A Birmingham catering college facing closure after having its funding axed has pledged to take legal action against the Department for Education (DfE).
The Kajans Hospitality and Catering Studio, in Whitehead Road, Aston, was told it would no longer be supported by Government funds, even though school chiefs claim they have hit targets on pupil recruitment.
A legal fighting fund has been launched at a meeting of parents, staff, governors and community leaders to support a judicial review and put the funding cut on hold.
Angry parents and supporters have also been urged to write to Prime Minister David Cameron, Education Secretary Michael Gove and Schools Minister Lord Nash demanding they reverse the decision.
Community activist Desmond Jaddoo said: "There is a lot of support for the school in the area, the young people of Aston and Handsworth need a school like this. If the Government does not listen there needs to be judicial review of this decision."
Ladywood MP Shabana Mahmood said: "The DfE's decision to close Kajans Hospitality and Catering Studio College before it has had even a year to bed itself in is deeply disappointing.
"I recently wrote to the Department of Education and asked it to reconsider the closure plans but so far it has refused to do so. I am in close contact with the council over this – I know they are working with the head and with the governors to see what comes next.
"They are also planning for the worst – making sure that current pupils have somewhere to go if the DfE does not change its mind".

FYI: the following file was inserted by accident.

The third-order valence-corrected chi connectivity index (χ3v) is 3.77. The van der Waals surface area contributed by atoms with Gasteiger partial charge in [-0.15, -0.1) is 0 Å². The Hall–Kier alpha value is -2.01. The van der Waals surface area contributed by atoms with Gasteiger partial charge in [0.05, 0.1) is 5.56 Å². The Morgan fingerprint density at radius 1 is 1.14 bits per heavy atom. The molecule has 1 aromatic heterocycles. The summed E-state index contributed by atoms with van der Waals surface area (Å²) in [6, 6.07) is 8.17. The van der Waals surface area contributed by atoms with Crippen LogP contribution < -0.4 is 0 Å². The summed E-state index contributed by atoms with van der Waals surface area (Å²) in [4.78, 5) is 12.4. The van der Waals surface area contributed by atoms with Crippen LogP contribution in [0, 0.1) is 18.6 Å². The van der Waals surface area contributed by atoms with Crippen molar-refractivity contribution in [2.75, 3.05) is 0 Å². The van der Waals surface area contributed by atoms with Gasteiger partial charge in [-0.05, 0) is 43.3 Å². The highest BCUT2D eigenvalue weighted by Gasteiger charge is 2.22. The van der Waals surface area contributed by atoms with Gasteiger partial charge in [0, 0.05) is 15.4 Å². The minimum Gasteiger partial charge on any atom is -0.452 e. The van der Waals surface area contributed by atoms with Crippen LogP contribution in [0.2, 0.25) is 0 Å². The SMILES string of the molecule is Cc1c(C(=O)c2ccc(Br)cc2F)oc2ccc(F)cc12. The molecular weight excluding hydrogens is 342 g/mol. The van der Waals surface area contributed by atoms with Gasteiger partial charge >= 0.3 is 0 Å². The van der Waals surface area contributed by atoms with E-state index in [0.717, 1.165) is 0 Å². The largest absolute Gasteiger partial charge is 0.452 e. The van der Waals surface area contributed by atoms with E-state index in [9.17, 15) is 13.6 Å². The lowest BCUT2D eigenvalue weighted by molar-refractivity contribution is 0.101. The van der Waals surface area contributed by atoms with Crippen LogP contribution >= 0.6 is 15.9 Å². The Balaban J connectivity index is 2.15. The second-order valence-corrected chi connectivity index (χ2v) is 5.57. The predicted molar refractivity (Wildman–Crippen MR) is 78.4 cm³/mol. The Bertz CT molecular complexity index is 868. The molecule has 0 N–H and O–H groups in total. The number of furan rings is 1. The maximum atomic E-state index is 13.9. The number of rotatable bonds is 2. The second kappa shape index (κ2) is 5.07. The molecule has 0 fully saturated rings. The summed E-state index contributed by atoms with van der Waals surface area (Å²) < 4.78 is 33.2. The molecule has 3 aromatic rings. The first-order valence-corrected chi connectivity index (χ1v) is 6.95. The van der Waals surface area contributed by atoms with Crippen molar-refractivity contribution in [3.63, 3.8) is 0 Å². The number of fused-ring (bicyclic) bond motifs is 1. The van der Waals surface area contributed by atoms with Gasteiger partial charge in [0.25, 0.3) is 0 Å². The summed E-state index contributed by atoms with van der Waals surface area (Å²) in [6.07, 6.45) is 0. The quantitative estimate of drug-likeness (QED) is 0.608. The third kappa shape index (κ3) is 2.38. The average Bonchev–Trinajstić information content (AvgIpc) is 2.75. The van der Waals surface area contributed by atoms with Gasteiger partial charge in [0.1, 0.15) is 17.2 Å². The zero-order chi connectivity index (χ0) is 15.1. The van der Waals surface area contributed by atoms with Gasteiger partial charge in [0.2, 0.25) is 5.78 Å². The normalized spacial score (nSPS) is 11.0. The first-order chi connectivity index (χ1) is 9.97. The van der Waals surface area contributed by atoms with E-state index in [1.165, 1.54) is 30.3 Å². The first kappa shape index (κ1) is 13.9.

Kajans was among the first wave of new studio colleges, a type of vocational free school for 14-18 year olds, to open last September.
Alongside key GCSEs, it offers specialist training in Caribbean cuisine and catering it has links, through work placements, with businesses like Aston Villa and Marks & Spencer.
It was designed to give young people in an area of high unemployment the skills to take up jobs in Birmingham's booming hospitality sector.
But by April just five pupils had signed up to start courses in September and governors and senior staff were told to improve.
A new principal, Kevin Hylands was seconded from the outstanding Handsworth Wood Girls' School and his recruitment drive has worked with 31 students ready to start – more than a 25 target set by the DfE.
In the wake of the funding being cut, the city council said it was backing the college and had made representations to government schools minister Lord Nash on its behalf.
A spokesman said: "We wrote to Lord Nash earlier this month regarding his decision to withdraw funding for the studio college and to ask him to reconsider but we have heard in the last few days that the DfE is proceeding as they planned.
"It is regrettable the DfE did not give a further opportunity for Kajans to develop and meet the needs of young people in one of the most deprived communities in the country, despite having a clear development plan and strong partner."
A DfE spokesman declined to comment on the legal action.
In an earlier statement, he said: "We agreed targets for pupil recruitment for September 2014 with the school before it opened in July 2013.
"We have been working extremely closely with them for a number of months and have repeatedly made clear that there were concerns about the school's viability due to low pupil numbers.
"Unfortunately Kajans was unable to recruit enough students in its second year. Lord Nash wrote to the school on June 6 to confirm that it would be closing at the end of the academic year.
"We must ensure that all projects are viable and our focus now must be on the education of existing pupils and ensuring they can continue their studies at alternative schools or colleges in the area from September."
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